VPN config panel password field inactive


I’ve had this problem since probably F35, now continuing on F37.

I have an OpenVPN connection with a paswordless certificate. Gnome since forever has been asking for a password anyway when “password is not required” is set , but that is not the main problem here.

On the VPN Identity page there’s the certificate password input field that has the icon on the right with various password options (store of this user, store for all users, etc.). I now have it set to “password is not required”. I can change this to “ask for password every time”, but I can’t change it to either of the two options that stores a password.

I click on the option, the icon in the input field changes, but the field remains inactive so no password can be entered and the change cannot be saved (inactive apply button in the top right of the window).

Is this an actual bug? Or maybe something is wrong with my config?

Thanks for any input.

Welcome to ask.fedora @damarrin

Does the common issue below have something to do with your problem?


I believe that’s really a bug. Can you please report it to GNOME and provide a link here? Thanks.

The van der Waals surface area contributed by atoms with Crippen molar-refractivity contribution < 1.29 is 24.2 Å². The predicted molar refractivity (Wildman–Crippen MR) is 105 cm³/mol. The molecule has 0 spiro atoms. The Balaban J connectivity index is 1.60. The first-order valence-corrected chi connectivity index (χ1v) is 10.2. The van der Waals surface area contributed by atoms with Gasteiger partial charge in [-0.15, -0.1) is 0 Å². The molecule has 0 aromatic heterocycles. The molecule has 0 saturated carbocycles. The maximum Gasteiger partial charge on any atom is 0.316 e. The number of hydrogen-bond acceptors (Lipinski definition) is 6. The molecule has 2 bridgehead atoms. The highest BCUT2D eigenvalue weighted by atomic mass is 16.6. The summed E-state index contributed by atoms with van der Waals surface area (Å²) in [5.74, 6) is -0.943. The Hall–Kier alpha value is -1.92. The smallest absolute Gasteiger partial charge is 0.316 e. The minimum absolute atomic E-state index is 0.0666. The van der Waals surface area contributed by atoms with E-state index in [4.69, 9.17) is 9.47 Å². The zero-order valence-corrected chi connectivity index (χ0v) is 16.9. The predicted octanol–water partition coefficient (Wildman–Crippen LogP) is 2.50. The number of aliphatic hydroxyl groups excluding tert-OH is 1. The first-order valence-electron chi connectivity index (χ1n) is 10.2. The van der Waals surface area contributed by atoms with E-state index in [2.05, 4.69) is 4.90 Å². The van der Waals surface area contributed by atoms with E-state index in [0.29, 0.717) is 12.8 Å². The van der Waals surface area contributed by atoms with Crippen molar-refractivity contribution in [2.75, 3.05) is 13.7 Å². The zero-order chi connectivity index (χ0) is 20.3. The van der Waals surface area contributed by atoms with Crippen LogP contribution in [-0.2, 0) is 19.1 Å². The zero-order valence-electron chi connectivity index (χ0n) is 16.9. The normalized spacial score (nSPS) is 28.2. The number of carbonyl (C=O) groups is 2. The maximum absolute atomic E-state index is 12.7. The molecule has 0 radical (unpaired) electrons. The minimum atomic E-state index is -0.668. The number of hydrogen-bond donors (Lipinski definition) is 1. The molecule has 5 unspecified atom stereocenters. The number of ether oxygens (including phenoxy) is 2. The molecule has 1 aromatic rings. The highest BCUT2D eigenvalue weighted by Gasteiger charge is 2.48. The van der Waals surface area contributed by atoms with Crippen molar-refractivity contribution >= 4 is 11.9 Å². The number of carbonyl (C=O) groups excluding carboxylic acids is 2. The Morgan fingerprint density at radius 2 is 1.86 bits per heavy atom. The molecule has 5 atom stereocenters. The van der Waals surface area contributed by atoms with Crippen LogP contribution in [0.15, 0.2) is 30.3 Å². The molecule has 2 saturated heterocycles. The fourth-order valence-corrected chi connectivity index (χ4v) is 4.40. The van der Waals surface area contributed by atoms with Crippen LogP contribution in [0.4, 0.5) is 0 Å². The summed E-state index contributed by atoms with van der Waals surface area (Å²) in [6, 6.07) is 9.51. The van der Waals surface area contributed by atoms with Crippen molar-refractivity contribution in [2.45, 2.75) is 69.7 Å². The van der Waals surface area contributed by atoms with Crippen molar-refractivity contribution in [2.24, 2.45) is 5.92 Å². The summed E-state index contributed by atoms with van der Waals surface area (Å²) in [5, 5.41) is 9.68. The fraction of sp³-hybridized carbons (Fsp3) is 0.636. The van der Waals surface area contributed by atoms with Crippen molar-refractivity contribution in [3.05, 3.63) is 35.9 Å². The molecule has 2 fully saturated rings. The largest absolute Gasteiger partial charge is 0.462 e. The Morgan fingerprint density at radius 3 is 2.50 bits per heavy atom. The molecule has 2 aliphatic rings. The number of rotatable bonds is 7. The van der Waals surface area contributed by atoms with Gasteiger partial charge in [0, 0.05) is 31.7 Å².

Nope, all the input fields are there, it’s just that the password one can’t be written into.

All right, will do.

You may wish to ask your question by posting it in OpenVPN’s mailing list. All questions relating to OpenVPN are answered by experienced users AND sometimes by its developers themselves. In fact one of the developers of OpenVPN is actually a contributor and maintainer of OpenVPN package for Fedora.

Hmmm, do you think openvpn somehow controls the behaviour or Gnome’s dialog boxes?

As I mentioned in my post above yours, please post your question in OpenVPN’s mailing list. The maintainer of the OpenVPN package for Fedora answers questions in the mailing list from time to time. May I suggest that you mention his name in your post. If there are bugs in Fedora 37’s GNOME, he would know or you could let him know so that he could issue suitable patches.

Alright, that makes sense.